1. A Closed and Secrecy-Obsessed Nation?
The Democratic People's Republic of Korea, more commonly known as North Korea, is a country with a population of over 25 million people and a literacy rate of over 99%. It is also home to the fifth largest military force in the world, with over 1.2 million active personnel. North Korea is a highly militarized nation, with a large portion of its GDP devoted to military spending. Despite its reputation for being a closed and secretive nation, North Korea has made strides in recent years to open up to the world and improve its economy.
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2. Unique Triumvirate of Leaders
North Korea is unique in that it has no single 'head of state.' Instead, the nation is governed by a triumvirate of leaders: the head of the government, the head of the military, and the chairman of the presidium of the Supreme People's Assembly. This system was established after the death of the nation's only leader, Kim il-sung, and is designed to ensure that his legacy and vision for the country will continue to be upheld.
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3. North Korea Still at War
The Korean War, fought between North and South Korea between 1950 and 1953, is still an unresolved conflict. Despite the three-year war coming to an end, no peace treaty has ever been signed, leaving the two countries officially at war with each other to this day. This conflict has had a lasting impact on the region, with the two countries still divided by the heavily fortified Demilitarized Zone (DMZ) that was established in 1953.
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4. North Korea's Strict Rule: Keep Kim Il-sung's Portrait Safe
In North Korea, the government has a strict rule that requires the portrait of their great leader, Kim Il-sung, to be rescued in the event of a fire, flood, or earthquake. This is due to the fact that 1912, the first year in their calendar, marks the year of Kim Il-sung's birth. As a result, the portrait of Kim Il-sung is held in high regard and is seen as a symbol of national pride.
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5. Female traffic police in North Korea oversee crossroads
In North Korea, female traffic police are responsible for overseeing the crossroads, as traffic lights are rarely used due to the country's lack of power. This is a stark contrast to other countries, where traffic lights are a common sight at intersections. The lack of power in North Korea means that the female traffic police must be vigilant in ensuring the safety of drivers and pedestrians alike.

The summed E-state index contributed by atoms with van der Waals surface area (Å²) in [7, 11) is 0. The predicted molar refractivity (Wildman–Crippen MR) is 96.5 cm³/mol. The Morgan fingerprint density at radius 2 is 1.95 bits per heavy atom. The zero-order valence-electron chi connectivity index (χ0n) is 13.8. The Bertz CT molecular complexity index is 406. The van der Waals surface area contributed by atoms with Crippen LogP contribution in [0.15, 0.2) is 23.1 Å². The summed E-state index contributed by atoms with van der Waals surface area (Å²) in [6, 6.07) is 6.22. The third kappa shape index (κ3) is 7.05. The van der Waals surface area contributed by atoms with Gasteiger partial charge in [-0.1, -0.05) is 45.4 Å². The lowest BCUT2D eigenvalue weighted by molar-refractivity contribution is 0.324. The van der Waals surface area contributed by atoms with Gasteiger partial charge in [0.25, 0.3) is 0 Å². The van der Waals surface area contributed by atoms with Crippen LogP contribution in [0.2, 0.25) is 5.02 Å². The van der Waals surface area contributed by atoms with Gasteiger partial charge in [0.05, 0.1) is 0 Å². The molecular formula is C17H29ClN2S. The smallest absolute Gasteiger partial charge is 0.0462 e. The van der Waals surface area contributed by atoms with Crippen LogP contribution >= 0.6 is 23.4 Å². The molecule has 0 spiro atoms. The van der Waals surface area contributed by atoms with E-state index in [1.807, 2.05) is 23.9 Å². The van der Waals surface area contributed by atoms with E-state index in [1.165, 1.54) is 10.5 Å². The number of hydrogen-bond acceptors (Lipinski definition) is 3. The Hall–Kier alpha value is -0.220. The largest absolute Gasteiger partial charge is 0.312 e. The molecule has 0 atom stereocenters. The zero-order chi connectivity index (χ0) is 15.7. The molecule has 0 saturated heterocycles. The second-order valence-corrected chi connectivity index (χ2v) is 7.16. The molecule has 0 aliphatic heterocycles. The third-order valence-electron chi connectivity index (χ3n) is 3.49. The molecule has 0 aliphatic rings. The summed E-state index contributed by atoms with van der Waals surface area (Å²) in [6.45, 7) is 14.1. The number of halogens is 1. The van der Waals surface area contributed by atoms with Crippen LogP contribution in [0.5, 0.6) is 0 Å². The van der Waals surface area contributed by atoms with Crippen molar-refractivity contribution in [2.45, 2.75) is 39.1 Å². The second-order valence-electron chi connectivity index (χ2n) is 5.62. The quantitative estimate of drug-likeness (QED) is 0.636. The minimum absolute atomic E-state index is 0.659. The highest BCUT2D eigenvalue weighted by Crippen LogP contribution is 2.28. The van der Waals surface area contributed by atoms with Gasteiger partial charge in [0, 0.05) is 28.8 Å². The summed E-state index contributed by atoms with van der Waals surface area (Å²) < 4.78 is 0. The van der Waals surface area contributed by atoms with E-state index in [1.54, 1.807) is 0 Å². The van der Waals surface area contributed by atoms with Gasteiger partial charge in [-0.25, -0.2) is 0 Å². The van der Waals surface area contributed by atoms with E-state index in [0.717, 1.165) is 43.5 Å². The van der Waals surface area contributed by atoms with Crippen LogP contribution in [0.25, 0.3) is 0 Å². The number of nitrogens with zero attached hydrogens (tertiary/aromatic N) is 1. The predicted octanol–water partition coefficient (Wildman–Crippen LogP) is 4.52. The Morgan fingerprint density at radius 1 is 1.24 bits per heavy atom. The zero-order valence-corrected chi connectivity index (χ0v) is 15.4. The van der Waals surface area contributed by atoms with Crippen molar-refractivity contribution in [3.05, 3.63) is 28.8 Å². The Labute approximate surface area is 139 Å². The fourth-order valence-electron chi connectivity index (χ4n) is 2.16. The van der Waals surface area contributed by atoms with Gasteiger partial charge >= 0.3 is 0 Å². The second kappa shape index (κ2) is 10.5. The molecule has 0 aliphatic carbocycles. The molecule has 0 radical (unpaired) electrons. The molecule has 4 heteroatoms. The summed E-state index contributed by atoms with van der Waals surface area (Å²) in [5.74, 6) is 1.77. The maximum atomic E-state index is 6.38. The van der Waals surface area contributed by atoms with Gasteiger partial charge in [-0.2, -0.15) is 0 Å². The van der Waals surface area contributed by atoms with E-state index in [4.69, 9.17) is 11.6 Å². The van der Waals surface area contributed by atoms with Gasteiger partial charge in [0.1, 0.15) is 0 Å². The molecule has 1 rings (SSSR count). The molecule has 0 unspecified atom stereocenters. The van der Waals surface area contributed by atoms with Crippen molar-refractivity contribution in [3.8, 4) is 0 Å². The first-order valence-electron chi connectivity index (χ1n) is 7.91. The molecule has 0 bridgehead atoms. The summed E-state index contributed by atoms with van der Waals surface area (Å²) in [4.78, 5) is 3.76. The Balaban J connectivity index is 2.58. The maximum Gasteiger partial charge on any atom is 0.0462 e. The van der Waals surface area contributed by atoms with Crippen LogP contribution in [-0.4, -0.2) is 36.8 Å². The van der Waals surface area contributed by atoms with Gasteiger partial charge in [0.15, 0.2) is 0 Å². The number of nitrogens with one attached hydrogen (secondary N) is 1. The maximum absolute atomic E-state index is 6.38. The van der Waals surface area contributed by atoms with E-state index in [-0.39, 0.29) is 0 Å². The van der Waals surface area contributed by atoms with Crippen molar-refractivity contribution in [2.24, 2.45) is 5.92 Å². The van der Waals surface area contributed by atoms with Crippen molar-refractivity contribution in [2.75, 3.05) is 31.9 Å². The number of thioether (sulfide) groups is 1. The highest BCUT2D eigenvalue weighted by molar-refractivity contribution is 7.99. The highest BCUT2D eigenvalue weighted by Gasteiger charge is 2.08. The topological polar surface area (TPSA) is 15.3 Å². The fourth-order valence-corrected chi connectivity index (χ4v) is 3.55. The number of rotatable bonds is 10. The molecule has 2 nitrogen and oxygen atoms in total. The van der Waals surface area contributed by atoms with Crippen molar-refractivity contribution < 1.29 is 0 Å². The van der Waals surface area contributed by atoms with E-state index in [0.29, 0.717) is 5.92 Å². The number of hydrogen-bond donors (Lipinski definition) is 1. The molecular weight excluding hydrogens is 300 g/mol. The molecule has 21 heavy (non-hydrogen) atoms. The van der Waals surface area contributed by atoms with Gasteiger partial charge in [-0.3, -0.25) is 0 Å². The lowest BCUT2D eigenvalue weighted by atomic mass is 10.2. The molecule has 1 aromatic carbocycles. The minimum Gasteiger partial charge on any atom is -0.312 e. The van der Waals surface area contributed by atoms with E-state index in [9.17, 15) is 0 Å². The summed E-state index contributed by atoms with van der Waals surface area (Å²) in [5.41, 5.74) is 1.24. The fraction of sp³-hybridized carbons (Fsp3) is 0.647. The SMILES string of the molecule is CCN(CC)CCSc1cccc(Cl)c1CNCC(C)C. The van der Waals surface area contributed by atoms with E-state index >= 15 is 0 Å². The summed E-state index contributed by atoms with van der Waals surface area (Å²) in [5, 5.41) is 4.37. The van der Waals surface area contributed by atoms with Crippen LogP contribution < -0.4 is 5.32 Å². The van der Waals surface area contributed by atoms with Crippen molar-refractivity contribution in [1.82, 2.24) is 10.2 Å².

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6. Christians Face Extreme Persecution
In North Korea, Christians are subject to extreme persecution and discrimination. The government has been known to imprison and even execute those who practice Christianity, and it is illegal to own a Bible or to hold any kind of religious gathering. Christians are also denied access to education and employment opportunities, and are often subject to surveillance and harassment. Despite this, there are still an estimated 300,000 Christians in North Korea, many of whom practice their faith in secret.
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7. North Korea's Strict Hair Regulations
In North Korea, the government strictly regulates the hairstyles of its citizens, allowing only a handful of approved styles. Men are required to keep their hair short, while women are allowed to have slightly longer hair, but must still keep it within the confines of the approved styles. This is a reflection of the authoritarian nature of the North Korean government, which seeks to control even the most minor aspects of its citizens' lives.
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8. Dogs Not Welcomed in North Korea
In the capital city of Pyongyang, North Korea, pet ownership is strictly prohibited. Not even the most beloved of canine companions are allowed in the city, making it a unique place in the world where dogs are not welcome. This is a stark contrast to many other cities around the world, where dogs are often seen as beloved members of the family. The ban on dogs in Pyongyang is a reflection of the country's strict laws and regulations, which are designed to maintain order and control.
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9. North Korea's Radio: Const. Gov't Propaganda
In North Korea, radio programs are a constant source of government propaganda that cannot be turned off. This propaganda is used to control the population and spread the government's message, and is broadcasted throughout the country on a daily basis. It is a powerful tool for the government to influence the public's opinion and shape their beliefs.
10. North Korea's Strict Internet Regulations
. In North Korea, the use of the internet and cell phones is strictly prohibited for the majority of the population. Only a select few are allowed access to the internet, and even then, they are only able to visit government-approved websites. This means that the citizens of North Korea are unable to access the same information and resources that people in other countries can, severely limiting their ability to stay informed and connected with the rest of the world.
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